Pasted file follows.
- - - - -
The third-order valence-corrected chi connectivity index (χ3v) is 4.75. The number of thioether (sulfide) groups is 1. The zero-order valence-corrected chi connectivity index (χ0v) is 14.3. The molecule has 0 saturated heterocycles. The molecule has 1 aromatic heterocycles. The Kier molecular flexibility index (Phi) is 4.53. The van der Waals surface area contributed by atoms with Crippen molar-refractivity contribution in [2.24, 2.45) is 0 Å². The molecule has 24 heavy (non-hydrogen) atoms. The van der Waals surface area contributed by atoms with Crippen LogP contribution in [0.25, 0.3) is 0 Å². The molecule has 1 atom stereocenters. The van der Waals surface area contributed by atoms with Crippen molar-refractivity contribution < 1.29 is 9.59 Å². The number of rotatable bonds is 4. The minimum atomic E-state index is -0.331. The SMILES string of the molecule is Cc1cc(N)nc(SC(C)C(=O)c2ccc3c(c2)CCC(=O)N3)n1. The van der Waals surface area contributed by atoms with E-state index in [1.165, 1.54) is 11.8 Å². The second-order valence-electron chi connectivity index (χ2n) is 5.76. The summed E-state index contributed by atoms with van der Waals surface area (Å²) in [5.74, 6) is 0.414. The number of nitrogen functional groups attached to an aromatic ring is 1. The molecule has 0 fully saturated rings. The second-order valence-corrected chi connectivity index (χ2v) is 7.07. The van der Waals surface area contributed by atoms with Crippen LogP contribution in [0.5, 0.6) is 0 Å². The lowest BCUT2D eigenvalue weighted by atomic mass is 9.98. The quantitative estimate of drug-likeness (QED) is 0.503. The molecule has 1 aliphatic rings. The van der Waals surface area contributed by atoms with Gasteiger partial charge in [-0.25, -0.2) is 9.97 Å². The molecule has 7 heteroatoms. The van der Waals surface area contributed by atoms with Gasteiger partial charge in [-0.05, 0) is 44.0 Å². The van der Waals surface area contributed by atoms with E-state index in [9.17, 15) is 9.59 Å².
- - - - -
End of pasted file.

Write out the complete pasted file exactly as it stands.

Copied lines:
The third-order valence-corrected chi connectivity index (χ3v) is 4.75. The number of thioether (sulfide) groups is 1. The zero-order valence-corrected chi connectivity index (χ0v) is 14.3. The molecule has 0 saturated heterocycles. The molecule has 1 aromatic heterocycles. The Kier molecular flexibility index (Phi) is 4.53. The van der Waals surface area contributed by atoms with Crippen molar-refractivity contribution in [2.24, 2.45) is 0 Å². The molecule has 24 heavy (non-hydrogen) atoms. The van der Waals surface area contributed by atoms with Crippen LogP contribution in [0.25, 0.3) is 0 Å². The molecule has 1 atom stereocenters. The van der Waals surface area contributed by atoms with Crippen molar-refractivity contribution < 1.29 is 9.59 Å². The number of rotatable bonds is 4. The minimum atomic E-state index is -0.331. The SMILES string of the molecule is Cc1cc(N)nc(SC(C)C(=O)c2ccc3c(c2)CCC(=O)N3)n1. The van der Waals surface area contributed by atoms with E-state index in [1.165, 1.54) is 11.8 Å². The second-order valence-electron chi connectivity index (χ2n) is 5.76. The summed E-state index contributed by atoms with van der Waals surface area (Å²) in [5.74, 6) is 0.414. The number of nitrogen functional groups attached to an aromatic ring is 1. The molecule has 0 fully saturated rings. The second-order valence-corrected chi connectivity index (χ2v) is 7.07. The van der Waals surface area contributed by atoms with Crippen LogP contribution in [0.5, 0.6) is 0 Å². The lowest BCUT2D eigenvalue weighted by atomic mass is 9.98. The quantitative estimate of drug-likeness (QED) is 0.503. The molecule has 1 aliphatic rings. The van der Waals surface area contributed by atoms with Gasteiger partial charge in [-0.25, -0.2) is 9.97 Å². The molecule has 7 heteroatoms. The van der Waals surface area contributed by atoms with Gasteiger partial charge in [-0.05, 0) is 44.0 Å². The van der Waals surface area contributed by atoms with E-state index in [9.17, 15) is 9.59 Å².